Why pray when praying doesn’t work?
In his doctrine of prayer, St. Thomas Aquinas made the same point. He taught that to pray for the goods of salvation—for grace, for conversion, for growth in virtue—is to align our wills to God’s. Consequently, God is not the one who changes as a result of our prayer; we are. At the same time, neither Augustine nor Aquinas believed that we shouldn’t pray also for temporal goods—for a good job, for preservation from disease, for protection from enemies—but they both held that our desire for these goods must be oriented to the greater desire for the final and eternal happiness that God wishes for each of us. The desire for heaven, therefore, represents the fruit of our praying that God’s will be done on earth as it is in heaven. Even if we suffer unemployment, a difficult illness, or attacks from our enemies, the desire for heaven can remain—and even grow.
When applied to the short life and death of Charlie Gard, the Christian teaching on prayer can be challenging. It takes an act of faith to know that little Charlie’s death, which occurred despite the outpouring of prayer for his life, points us to some good that God wants to give us greater than the evil that Charlie’s death represents. This mystery shouldn’t surprise us, of course. Consider the life and death of Jesus. Christ’s Passion points to a good greater than the evil of the God-Man’s execution. So too with every evil we endure; God allows it only for the sake of some greater good. Accordingly, while we were praying for Charlie Gard’s life, we sought in fact not to change God, or to force his hand to act, but instead to change ourselves. Through our prayer, we sought to embrace the greater good for which God allowed Charlie’s illness. Now that our prayer has changed and we pray for his soul’s repose, the work to change ourselves through the embrace of this greater good, which envelopes the evil of Charlie’s death, should intensify.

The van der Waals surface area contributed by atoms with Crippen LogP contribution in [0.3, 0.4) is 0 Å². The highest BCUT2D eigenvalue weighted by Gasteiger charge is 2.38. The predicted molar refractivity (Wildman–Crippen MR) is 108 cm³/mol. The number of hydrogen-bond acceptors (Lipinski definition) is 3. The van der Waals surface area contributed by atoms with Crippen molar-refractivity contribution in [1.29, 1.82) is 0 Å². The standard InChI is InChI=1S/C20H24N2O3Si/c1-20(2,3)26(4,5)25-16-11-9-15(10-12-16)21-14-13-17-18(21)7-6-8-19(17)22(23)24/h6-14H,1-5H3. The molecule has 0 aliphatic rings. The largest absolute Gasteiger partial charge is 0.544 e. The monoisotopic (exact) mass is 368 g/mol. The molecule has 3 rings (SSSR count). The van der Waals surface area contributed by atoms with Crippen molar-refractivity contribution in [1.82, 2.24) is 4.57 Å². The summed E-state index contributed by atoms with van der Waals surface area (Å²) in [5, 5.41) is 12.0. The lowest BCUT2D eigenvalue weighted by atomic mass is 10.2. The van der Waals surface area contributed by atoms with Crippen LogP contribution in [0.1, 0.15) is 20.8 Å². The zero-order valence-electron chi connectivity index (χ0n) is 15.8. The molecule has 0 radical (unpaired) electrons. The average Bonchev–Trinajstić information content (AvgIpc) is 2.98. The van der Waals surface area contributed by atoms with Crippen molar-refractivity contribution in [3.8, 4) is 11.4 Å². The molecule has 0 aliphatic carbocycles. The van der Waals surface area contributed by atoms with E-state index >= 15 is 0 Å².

Perhaps this prayer is already bearing fruit. We might never know in this life the exact nature of the greater good for which God allowed Charlie Gard to die so young. Is the greater good a good for his parents, or for his extended family, or for some even larger group of people? Whatever the good’s specific nature, already the world seems better—more human, perhaps—for having #CharlieGard as a symbol of parental rights and a prayer for the right ordering of civic life. Already we can see that, in God’s providence, neither Charlie’s death nor our prayers for his life have been in vain.
Eternal rest grant unto him, O Lord, and let perpetual light shine upon him. May he rest in peace. Amen.